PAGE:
The Hairy Wild Man from Botany Bay. From a pamphlet A Tour through the Apollo Gardens, in Gaws worth, near Macclesfield, Cheshire (1802). Rex Nan Kivell Collection (Australian Rare Books), National Library of Australia, Canberra. On display until December 13.
In 1802, an unusual pamphlet was printed in Cheshire, England. It featured an illustration of a rather hirsute man brandishing a club and holding a clean-picked bone. His place of residence: Botany Bay.
In the anonymous pamphlet, the image of the hairy wild man is accompanied by a surreal story. The narrator travels through time and space, encountering musical fountains and verses in the night sky, but eventually ends up in Botany Bay. There he visits the den of the hairy wild man. The narrator is just reading the notice on the door when out bursts a furious man, his body “covered with hair at least two inches long … his beard monstrously long and black”. Luckily, chains prevent the narrator from being mauled and he manages to escape Botany Bay.
The Hairy Wild Man is certainly an intriguing image and it is on display for the first time since the 1960s at Canberra’s National Library of Australia as part of an exhibition, Portraits of the Famous and the Infamous, in the Treasures Gallery.
At the NLA I’m shown the work by Nat Williams, the James and Bettison treasures curator. He tells me this is the only known copy in the world of the pamphlet and this image. He has been researching its history for nearly two years, ever since he discovered it in the collection. “The presence of the wild man in a pamphlet created 14 years after European settlement is curious,” he says. “He may reflect the sense of intrigue, but also menace, that the struggling early convict settlement radiated back to its source.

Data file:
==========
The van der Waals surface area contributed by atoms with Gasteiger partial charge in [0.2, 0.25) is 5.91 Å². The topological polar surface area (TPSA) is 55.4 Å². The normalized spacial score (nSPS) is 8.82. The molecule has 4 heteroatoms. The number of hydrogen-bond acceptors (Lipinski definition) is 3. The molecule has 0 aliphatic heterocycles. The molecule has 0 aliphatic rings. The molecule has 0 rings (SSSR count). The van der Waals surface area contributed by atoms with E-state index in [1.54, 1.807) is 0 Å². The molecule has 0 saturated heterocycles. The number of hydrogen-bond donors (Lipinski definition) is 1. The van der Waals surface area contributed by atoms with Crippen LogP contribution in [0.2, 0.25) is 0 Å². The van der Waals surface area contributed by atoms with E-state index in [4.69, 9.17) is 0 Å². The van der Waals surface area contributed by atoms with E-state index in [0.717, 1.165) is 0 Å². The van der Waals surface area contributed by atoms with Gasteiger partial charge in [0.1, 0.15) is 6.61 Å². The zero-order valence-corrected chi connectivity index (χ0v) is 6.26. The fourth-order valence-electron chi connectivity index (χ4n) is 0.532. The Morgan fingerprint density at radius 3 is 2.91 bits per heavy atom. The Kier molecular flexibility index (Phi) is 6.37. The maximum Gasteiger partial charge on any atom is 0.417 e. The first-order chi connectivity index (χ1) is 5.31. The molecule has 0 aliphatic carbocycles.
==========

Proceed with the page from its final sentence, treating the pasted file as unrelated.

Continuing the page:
“At least in the early days of settlement, the palpable fear of transportation to what must have seemed the end of the earth was clearly expressed. The manacled hairy wild man was perhaps a warning to readers about exile to remote lands. But when you look at the face, it is rather more benign than terrifying.”
Williams explains the image is an engaging visual trope with a long heritage. “Obviously this Hairy Wild Man image taps into that idea of monsters,” he says. “Botany Bay was a penal colony but you also had strange and unlikely wildlife … being sent back to England, and people are marvelling at these odd things and thinking that they have been created by a hand other than God. So … there was this idea about monsters and the fear of the unknown.
“I keep coming back to the date of it. The really remarkable thing is that someone in 1802 in Cheshire is producing something as beautiful and as curious as this story and image. It suggests to me that the imagination of people on the other side of the world was being stirred by this little colonial outpost.”
27 x 21.4 cm. Paper material